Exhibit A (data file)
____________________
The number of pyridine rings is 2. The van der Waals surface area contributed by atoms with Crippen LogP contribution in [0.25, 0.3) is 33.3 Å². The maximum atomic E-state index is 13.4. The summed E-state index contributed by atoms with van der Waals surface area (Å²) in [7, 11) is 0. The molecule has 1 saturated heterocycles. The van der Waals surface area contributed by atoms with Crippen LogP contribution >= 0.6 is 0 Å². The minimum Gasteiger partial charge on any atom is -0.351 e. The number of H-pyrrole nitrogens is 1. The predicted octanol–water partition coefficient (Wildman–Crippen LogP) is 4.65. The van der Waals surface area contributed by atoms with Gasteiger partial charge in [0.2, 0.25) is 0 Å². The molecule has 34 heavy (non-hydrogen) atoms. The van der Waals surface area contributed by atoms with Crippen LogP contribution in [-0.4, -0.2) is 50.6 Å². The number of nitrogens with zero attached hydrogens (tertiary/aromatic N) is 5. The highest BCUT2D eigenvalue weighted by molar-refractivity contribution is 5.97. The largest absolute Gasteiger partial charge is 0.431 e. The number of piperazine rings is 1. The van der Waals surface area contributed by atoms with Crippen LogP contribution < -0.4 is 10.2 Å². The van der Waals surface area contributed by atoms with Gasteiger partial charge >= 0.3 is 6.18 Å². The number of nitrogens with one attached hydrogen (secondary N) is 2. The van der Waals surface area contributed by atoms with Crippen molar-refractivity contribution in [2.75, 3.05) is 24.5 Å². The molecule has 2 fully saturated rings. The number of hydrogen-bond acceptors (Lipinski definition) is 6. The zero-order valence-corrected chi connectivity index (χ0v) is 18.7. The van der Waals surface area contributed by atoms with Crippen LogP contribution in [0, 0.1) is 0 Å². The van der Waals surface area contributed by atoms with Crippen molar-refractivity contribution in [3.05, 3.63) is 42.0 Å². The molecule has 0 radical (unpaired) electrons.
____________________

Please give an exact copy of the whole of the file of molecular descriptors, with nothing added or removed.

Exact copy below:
The number of pyridine rings is 2. The van der Waals surface area contributed by atoms with Crippen LogP contribution in [0.25, 0.3) is 33.3 Å². The maximum atomic E-state index is 13.4. The summed E-state index contributed by atoms with van der Waals surface area (Å²) in [7, 11) is 0. The molecule has 1 saturated heterocycles. The van der Waals surface area contributed by atoms with Crippen LogP contribution >= 0.6 is 0 Å². The minimum Gasteiger partial charge on any atom is -0.351 e. The number of H-pyrrole nitrogens is 1. The predicted octanol–water partition coefficient (Wildman–Crippen LogP) is 4.65. The van der Waals surface area contributed by atoms with Gasteiger partial charge in [0.2, 0.25) is 0 Å². The molecule has 34 heavy (non-hydrogen) atoms. The van der Waals surface area contributed by atoms with Crippen LogP contribution in [-0.4, -0.2) is 50.6 Å². The number of nitrogens with zero attached hydrogens (tertiary/aromatic N) is 5. The highest BCUT2D eigenvalue weighted by molar-refractivity contribution is 5.97. The largest absolute Gasteiger partial charge is 0.431 e. The number of piperazine rings is 1. The van der Waals surface area contributed by atoms with Crippen LogP contribution < -0.4 is 10.2 Å². The van der Waals surface area contributed by atoms with Gasteiger partial charge >= 0.3 is 6.18 Å². The number of nitrogens with one attached hydrogen (secondary N) is 2. The van der Waals surface area contributed by atoms with Crippen molar-refractivity contribution in [2.75, 3.05) is 24.5 Å². The molecule has 2 fully saturated rings. The number of hydrogen-bond acceptors (Lipinski definition) is 6. The zero-order valence-corrected chi connectivity index (χ0v) is 18.7. The van der Waals surface area contributed by atoms with Crippen LogP contribution in [0, 0.1) is 0 Å². The van der Waals surface area contributed by atoms with Crippen molar-refractivity contribution in [3.05, 3.63) is 42.0 Å². The molecule has 0 radical (unpaired) electrons.